Knowledge Sharing…Two Great Examples

I’ve written and spoken before about the importance of sharing knowledge.  I encourage it in my work and wherever I’m able, but I was reminded of its value in two events this week so I thought I’d at least note them — for my own benefit if not for others.

I’ve begun reading Dr. Myron Lieberman’s most recent (2007) book entitled “The Educational Morass”, in which he reviews a wide range of recent and still very “hot” issues in K-12 education.  He provides a tour of much of the research and commentary on the topics, but perhaps as importantly, he also provides his opinion.  He noted in the introduction that he does so not because he believes that his opinion is the only opinion to have, but because unless we share our opinions, openly and honestly, we cannot fully explore the key ideas surrounding a topic or objective.  Dr. Lieberman shares his knowledge and insights not to direct others but to shed light and allow others a basis upon which to explore their own ideas.  He does so as a way to measure progress in the debate and the resultant activities.  While his opinions are controversial to many, he’s making an attempt to encourage what I’ve also discussed elsewhere as a listening rhetoric — one in which the objective is not winning arguments, but building clarity and collective insight.  What a mature perspective and approach to demonstrate, and one that I’m still learning how to do with any consistency.

In the other event, big news actually, a friend and fellow board member, though we’ve never met, has announced that he will seek election as the state representative for his legislative district.  Though we haven’t known each other long, Dr. Fred Baldwin, longtime School Director for the Carlisle Area School District, has shared his knowledge and insights on being a good board member with me and he regularly shares his experienced opinions with everyone on his blog, School Board Transparency.  Dr. Baldwin is no slouch in the commitment category either, having 16 years on the school board, 12 as board president, and he willingly shares his experiences, resources, and encouragement with wit and great style reflective of his skills as a writer and historian.  He has built up a strong reputation in support of education and his opinion on transparency is refreshing and challenging to the secrecy by and resulting distrust of government.  His knowledge is definitely worth sharing across the state.  We NEED more good eggs like Fred in public office and I look forward to listening to his rhetoric as he explores the new challenges of seeking, and soon executing, a legislative position for Pennsylvania.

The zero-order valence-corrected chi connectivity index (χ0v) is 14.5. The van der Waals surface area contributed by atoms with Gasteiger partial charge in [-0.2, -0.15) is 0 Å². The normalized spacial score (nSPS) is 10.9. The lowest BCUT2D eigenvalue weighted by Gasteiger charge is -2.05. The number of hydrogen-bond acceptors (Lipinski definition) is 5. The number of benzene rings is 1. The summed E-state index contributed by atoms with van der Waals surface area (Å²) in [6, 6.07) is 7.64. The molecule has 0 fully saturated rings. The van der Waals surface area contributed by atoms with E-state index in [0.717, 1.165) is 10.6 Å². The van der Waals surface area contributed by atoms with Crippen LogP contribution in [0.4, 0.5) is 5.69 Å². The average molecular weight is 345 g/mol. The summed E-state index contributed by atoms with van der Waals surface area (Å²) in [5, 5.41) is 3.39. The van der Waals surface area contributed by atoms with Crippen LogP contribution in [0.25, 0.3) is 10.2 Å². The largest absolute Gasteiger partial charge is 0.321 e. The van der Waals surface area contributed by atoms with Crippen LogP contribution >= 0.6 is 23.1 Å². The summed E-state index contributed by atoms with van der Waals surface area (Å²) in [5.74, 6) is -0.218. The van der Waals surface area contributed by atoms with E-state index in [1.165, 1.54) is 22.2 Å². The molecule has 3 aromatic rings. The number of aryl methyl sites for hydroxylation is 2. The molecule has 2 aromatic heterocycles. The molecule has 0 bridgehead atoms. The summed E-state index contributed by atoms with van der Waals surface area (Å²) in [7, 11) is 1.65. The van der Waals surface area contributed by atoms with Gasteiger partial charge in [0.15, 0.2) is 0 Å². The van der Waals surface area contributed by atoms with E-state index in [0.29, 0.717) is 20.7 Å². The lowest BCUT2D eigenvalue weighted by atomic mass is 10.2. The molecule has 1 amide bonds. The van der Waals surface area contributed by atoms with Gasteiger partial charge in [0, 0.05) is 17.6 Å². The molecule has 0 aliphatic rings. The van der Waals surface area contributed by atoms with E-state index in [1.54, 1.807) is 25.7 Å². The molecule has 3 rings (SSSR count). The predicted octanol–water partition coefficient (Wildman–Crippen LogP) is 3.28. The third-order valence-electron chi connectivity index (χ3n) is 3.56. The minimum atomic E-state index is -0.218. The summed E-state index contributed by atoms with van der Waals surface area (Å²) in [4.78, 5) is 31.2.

Here’s hoping I can be as rhetorically mature as Myron Lieberman and as committed to excellence and openness for Pennsylvania as Fred Baldwin.

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